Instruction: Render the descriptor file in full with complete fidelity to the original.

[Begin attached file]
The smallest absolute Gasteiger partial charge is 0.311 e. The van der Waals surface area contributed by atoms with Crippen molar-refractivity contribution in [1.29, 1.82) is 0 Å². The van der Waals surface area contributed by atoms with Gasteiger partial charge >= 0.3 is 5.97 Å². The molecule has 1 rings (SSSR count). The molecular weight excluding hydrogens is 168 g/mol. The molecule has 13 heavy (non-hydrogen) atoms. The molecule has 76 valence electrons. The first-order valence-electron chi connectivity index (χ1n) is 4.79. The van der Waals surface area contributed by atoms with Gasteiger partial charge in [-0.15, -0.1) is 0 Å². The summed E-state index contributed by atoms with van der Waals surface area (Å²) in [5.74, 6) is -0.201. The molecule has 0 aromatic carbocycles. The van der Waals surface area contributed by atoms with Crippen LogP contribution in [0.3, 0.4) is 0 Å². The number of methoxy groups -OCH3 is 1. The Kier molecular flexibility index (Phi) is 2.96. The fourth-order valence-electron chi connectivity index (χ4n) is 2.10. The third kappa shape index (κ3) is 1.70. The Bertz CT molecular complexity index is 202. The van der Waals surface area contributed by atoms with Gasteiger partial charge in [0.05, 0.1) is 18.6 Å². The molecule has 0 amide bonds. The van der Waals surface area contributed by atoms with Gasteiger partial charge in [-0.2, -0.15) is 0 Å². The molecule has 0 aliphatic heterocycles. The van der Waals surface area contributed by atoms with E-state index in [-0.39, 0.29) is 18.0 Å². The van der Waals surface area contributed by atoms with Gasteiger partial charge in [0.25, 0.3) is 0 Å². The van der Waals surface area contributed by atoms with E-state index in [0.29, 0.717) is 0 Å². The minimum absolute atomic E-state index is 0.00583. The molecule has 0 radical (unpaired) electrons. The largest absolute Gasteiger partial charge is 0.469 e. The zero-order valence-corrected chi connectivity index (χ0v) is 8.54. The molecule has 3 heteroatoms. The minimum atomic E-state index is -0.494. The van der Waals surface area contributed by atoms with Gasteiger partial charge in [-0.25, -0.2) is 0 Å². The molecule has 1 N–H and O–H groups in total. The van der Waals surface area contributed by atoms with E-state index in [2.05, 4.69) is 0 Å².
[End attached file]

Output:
The smallest absolute Gasteiger partial charge is 0.311 e. The van der Waals surface area contributed by atoms with Crippen molar-refractivity contribution in [1.29, 1.82) is 0 Å². The van der Waals surface area contributed by atoms with Gasteiger partial charge >= 0.3 is 5.97 Å². The molecule has 1 rings (SSSR count). The molecular weight excluding hydrogens is 168 g/mol. The molecule has 13 heavy (non-hydrogen) atoms. The molecule has 76 valence electrons. The first-order valence-electron chi connectivity index (χ1n) is 4.79. The van der Waals surface area contributed by atoms with Gasteiger partial charge in [-0.15, -0.1) is 0 Å². The summed E-state index contributed by atoms with van der Waals surface area (Å²) in [5.74, 6) is -0.201. The molecule has 0 aromatic carbocycles. The van der Waals surface area contributed by atoms with Crippen LogP contribution in [0.3, 0.4) is 0 Å². The number of methoxy groups -OCH3 is 1. The Kier molecular flexibility index (Phi) is 2.96. The fourth-order valence-electron chi connectivity index (χ4n) is 2.10. The third kappa shape index (κ3) is 1.70. The Bertz CT molecular complexity index is 202. The van der Waals surface area contributed by atoms with Gasteiger partial charge in [0.05, 0.1) is 18.6 Å². The molecule has 0 amide bonds. The van der Waals surface area contributed by atoms with Gasteiger partial charge in [-0.2, -0.15) is 0 Å². The molecule has 0 aliphatic heterocycles. The van der Waals surface area contributed by atoms with E-state index in [-0.39, 0.29) is 18.0 Å². The van der Waals surface area contributed by atoms with Gasteiger partial charge in [0.25, 0.3) is 0 Å². The van der Waals surface area contributed by atoms with E-state index in [0.29, 0.717) is 0 Å². The minimum absolute atomic E-state index is 0.00583. The molecule has 0 radical (unpaired) electrons. The largest absolute Gasteiger partial charge is 0.469 e. The zero-order valence-corrected chi connectivity index (χ0v) is 8.54. The molecule has 3 heteroatoms. The minimum atomic E-state index is -0.494. The van der Waals surface area contributed by atoms with Gasteiger partial charge in [-0.25, -0.2) is 0 Å². The molecule has 1 N–H and O–H groups in total. The van der Waals surface area contributed by atoms with E-state index in [2.05, 4.69) is 0 Å².